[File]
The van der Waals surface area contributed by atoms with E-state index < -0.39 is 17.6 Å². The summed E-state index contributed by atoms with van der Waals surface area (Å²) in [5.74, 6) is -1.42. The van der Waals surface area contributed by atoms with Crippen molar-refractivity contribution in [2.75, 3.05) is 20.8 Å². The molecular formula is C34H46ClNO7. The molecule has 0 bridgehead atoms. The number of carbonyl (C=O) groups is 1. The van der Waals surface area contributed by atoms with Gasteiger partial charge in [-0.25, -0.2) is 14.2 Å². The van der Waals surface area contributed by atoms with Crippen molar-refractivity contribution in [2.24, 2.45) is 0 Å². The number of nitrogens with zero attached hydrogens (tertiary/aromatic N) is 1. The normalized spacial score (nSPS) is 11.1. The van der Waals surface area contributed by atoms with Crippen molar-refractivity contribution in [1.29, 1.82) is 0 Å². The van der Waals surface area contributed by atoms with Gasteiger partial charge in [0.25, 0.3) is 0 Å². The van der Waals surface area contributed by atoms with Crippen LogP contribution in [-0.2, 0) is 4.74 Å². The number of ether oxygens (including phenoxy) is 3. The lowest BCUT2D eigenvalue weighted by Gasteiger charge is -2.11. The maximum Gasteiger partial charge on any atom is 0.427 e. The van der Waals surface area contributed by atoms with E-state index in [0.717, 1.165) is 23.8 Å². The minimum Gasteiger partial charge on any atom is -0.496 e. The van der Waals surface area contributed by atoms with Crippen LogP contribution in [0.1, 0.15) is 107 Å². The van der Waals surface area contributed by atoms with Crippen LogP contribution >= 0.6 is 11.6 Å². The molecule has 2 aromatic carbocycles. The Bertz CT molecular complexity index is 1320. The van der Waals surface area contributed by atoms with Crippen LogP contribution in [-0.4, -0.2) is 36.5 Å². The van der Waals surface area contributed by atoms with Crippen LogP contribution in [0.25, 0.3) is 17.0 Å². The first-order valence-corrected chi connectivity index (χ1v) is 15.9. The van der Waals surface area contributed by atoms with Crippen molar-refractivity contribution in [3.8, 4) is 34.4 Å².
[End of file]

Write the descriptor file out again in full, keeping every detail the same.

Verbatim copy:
The van der Waals surface area contributed by atoms with E-state index < -0.39 is 17.6 Å². The summed E-state index contributed by atoms with van der Waals surface area (Å²) in [5.74, 6) is -1.42. The van der Waals surface area contributed by atoms with Crippen molar-refractivity contribution in [2.75, 3.05) is 20.8 Å². The molecular formula is C34H46ClNO7. The molecule has 0 bridgehead atoms. The number of carbonyl (C=O) groups is 1. The van der Waals surface area contributed by atoms with Gasteiger partial charge in [-0.25, -0.2) is 14.2 Å². The van der Waals surface area contributed by atoms with Crippen molar-refractivity contribution in [2.24, 2.45) is 0 Å². The number of nitrogens with zero attached hydrogens (tertiary/aromatic N) is 1. The normalized spacial score (nSPS) is 11.1. The van der Waals surface area contributed by atoms with Crippen molar-refractivity contribution in [1.29, 1.82) is 0 Å². The van der Waals surface area contributed by atoms with Gasteiger partial charge in [0.25, 0.3) is 0 Å². The van der Waals surface area contributed by atoms with Crippen LogP contribution in [-0.2, 0) is 4.74 Å². The number of ether oxygens (including phenoxy) is 3. The lowest BCUT2D eigenvalue weighted by Gasteiger charge is -2.11. The maximum Gasteiger partial charge on any atom is 0.427 e. The van der Waals surface area contributed by atoms with E-state index in [0.717, 1.165) is 23.8 Å². The minimum Gasteiger partial charge on any atom is -0.496 e. The van der Waals surface area contributed by atoms with Crippen LogP contribution in [0.1, 0.15) is 107 Å². The van der Waals surface area contributed by atoms with Crippen LogP contribution >= 0.6 is 11.6 Å². The molecule has 2 aromatic carbocycles. The Bertz CT molecular complexity index is 1320. The van der Waals surface area contributed by atoms with Crippen LogP contribution in [-0.4, -0.2) is 36.5 Å². The van der Waals surface area contributed by atoms with Crippen LogP contribution in [0.25, 0.3) is 17.0 Å². The first-order valence-corrected chi connectivity index (χ1v) is 15.9. The van der Waals surface area contributed by atoms with Crippen molar-refractivity contribution in [3.8, 4) is 34.4 Å².